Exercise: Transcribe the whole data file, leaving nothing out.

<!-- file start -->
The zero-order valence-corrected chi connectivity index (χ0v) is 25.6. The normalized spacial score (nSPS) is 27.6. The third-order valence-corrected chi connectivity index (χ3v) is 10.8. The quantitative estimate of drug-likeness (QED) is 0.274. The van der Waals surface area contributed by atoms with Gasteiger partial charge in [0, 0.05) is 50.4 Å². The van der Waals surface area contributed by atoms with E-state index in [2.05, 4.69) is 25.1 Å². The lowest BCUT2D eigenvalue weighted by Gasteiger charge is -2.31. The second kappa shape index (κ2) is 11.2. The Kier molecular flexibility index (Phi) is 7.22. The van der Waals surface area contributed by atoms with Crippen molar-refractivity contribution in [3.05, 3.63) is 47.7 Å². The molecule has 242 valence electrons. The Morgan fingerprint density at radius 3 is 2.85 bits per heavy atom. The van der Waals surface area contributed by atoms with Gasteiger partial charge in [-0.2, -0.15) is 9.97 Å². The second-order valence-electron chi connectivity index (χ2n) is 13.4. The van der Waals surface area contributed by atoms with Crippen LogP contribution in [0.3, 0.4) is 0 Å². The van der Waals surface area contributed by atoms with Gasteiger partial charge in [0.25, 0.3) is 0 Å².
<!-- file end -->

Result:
The zero-order valence-corrected chi connectivity index (χ0v) is 25.6. The normalized spacial score (nSPS) is 27.6. The third-order valence-corrected chi connectivity index (χ3v) is 10.8. The quantitative estimate of drug-likeness (QED) is 0.274. The van der Waals surface area contributed by atoms with Gasteiger partial charge in [0, 0.05) is 50.4 Å². The van der Waals surface area contributed by atoms with E-state index in [2.05, 4.69) is 25.1 Å². The lowest BCUT2D eigenvalue weighted by Gasteiger charge is -2.31. The second kappa shape index (κ2) is 11.2. The Kier molecular flexibility index (Phi) is 7.22. The van der Waals surface area contributed by atoms with Crippen molar-refractivity contribution in [3.05, 3.63) is 47.7 Å². The molecule has 242 valence electrons. The Morgan fingerprint density at radius 3 is 2.85 bits per heavy atom. The van der Waals surface area contributed by atoms with Gasteiger partial charge in [-0.2, -0.15) is 9.97 Å². The second-order valence-electron chi connectivity index (χ2n) is 13.4. The van der Waals surface area contributed by atoms with Crippen LogP contribution in [0.3, 0.4) is 0 Å². The van der Waals surface area contributed by atoms with Gasteiger partial charge in [0.25, 0.3) is 0 Å².